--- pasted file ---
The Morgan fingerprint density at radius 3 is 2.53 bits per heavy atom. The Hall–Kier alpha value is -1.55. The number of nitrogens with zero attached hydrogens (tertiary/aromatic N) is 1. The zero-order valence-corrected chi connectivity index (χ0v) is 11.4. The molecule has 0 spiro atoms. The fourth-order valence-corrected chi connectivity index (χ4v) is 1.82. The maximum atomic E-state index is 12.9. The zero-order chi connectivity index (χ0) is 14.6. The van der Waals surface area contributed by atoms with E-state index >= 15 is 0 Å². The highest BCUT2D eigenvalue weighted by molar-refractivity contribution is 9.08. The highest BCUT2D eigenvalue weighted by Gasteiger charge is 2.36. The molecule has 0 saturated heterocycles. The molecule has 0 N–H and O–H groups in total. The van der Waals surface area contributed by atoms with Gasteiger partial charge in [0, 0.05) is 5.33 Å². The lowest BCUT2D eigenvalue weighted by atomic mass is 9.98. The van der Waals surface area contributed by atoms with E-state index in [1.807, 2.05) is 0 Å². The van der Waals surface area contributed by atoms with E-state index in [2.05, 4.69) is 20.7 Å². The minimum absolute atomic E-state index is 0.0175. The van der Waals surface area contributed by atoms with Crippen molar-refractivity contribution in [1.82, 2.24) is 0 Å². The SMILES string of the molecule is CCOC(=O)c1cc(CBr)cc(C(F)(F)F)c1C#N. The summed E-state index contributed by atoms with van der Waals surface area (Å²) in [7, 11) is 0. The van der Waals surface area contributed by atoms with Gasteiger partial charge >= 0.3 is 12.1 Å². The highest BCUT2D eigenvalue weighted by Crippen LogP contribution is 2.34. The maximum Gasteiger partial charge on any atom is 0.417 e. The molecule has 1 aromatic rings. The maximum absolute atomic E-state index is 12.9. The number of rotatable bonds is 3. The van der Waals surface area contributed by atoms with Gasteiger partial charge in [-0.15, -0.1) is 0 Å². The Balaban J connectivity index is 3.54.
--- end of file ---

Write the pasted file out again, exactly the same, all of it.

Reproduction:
The Morgan fingerprint density at radius 3 is 2.53 bits per heavy atom. The Hall–Kier alpha value is -1.55. The number of nitrogens with zero attached hydrogens (tertiary/aromatic N) is 1. The zero-order valence-corrected chi connectivity index (χ0v) is 11.4. The molecule has 0 spiro atoms. The fourth-order valence-corrected chi connectivity index (χ4v) is 1.82. The maximum atomic E-state index is 12.9. The zero-order chi connectivity index (χ0) is 14.6. The van der Waals surface area contributed by atoms with E-state index >= 15 is 0 Å². The highest BCUT2D eigenvalue weighted by molar-refractivity contribution is 9.08. The highest BCUT2D eigenvalue weighted by Gasteiger charge is 2.36. The molecule has 0 saturated heterocycles. The molecule has 0 N–H and O–H groups in total. The van der Waals surface area contributed by atoms with Gasteiger partial charge in [0, 0.05) is 5.33 Å². The lowest BCUT2D eigenvalue weighted by atomic mass is 9.98. The van der Waals surface area contributed by atoms with E-state index in [1.807, 2.05) is 0 Å². The van der Waals surface area contributed by atoms with E-state index in [2.05, 4.69) is 20.7 Å². The minimum absolute atomic E-state index is 0.0175. The van der Waals surface area contributed by atoms with Crippen molar-refractivity contribution in [1.82, 2.24) is 0 Å². The SMILES string of the molecule is CCOC(=O)c1cc(CBr)cc(C(F)(F)F)c1C#N. The summed E-state index contributed by atoms with van der Waals surface area (Å²) in [7, 11) is 0. The van der Waals surface area contributed by atoms with Gasteiger partial charge >= 0.3 is 12.1 Å². The highest BCUT2D eigenvalue weighted by Crippen LogP contribution is 2.34. The maximum Gasteiger partial charge on any atom is 0.417 e. The molecule has 1 aromatic rings. The maximum absolute atomic E-state index is 12.9. The number of rotatable bonds is 3. The van der Waals surface area contributed by atoms with Gasteiger partial charge in [-0.15, -0.1) is 0 Å². The Balaban J connectivity index is 3.54.